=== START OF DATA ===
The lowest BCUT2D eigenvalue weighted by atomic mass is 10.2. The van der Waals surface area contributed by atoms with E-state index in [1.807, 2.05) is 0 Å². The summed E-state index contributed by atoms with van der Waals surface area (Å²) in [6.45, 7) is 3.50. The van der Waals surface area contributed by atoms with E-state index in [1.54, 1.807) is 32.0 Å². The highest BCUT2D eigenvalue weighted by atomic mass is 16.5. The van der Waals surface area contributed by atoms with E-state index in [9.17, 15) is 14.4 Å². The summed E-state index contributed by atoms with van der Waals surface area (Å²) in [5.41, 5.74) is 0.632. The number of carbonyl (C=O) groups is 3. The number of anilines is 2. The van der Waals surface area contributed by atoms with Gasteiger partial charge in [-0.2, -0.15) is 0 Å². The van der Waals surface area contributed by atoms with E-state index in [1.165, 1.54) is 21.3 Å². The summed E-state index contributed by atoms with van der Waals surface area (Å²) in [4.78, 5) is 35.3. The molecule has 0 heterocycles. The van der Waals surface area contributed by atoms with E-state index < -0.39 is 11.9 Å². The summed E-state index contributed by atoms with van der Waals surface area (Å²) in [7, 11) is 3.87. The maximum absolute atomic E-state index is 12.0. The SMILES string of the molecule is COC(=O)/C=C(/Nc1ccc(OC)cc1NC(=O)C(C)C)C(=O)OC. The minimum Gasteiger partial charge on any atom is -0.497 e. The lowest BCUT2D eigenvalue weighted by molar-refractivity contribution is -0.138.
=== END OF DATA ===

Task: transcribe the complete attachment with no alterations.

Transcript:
The lowest BCUT2D eigenvalue weighted by atomic mass is 10.2. The van der Waals surface area contributed by atoms with E-state index in [1.807, 2.05) is 0 Å². The summed E-state index contributed by atoms with van der Waals surface area (Å²) in [6.45, 7) is 3.50. The van der Waals surface area contributed by atoms with E-state index in [1.54, 1.807) is 32.0 Å². The highest BCUT2D eigenvalue weighted by atomic mass is 16.5. The van der Waals surface area contributed by atoms with E-state index in [9.17, 15) is 14.4 Å². The summed E-state index contributed by atoms with van der Waals surface area (Å²) in [5.41, 5.74) is 0.632. The number of carbonyl (C=O) groups is 3. The number of anilines is 2. The van der Waals surface area contributed by atoms with Gasteiger partial charge in [-0.2, -0.15) is 0 Å². The van der Waals surface area contributed by atoms with E-state index in [1.165, 1.54) is 21.3 Å². The summed E-state index contributed by atoms with van der Waals surface area (Å²) in [4.78, 5) is 35.3. The molecule has 0 heterocycles. The van der Waals surface area contributed by atoms with E-state index < -0.39 is 11.9 Å². The summed E-state index contributed by atoms with van der Waals surface area (Å²) in [7, 11) is 3.87. The maximum absolute atomic E-state index is 12.0. The SMILES string of the molecule is COC(=O)/C=C(/Nc1ccc(OC)cc1NC(=O)C(C)C)C(=O)OC. The minimum Gasteiger partial charge on any atom is -0.497 e. The lowest BCUT2D eigenvalue weighted by molar-refractivity contribution is -0.138.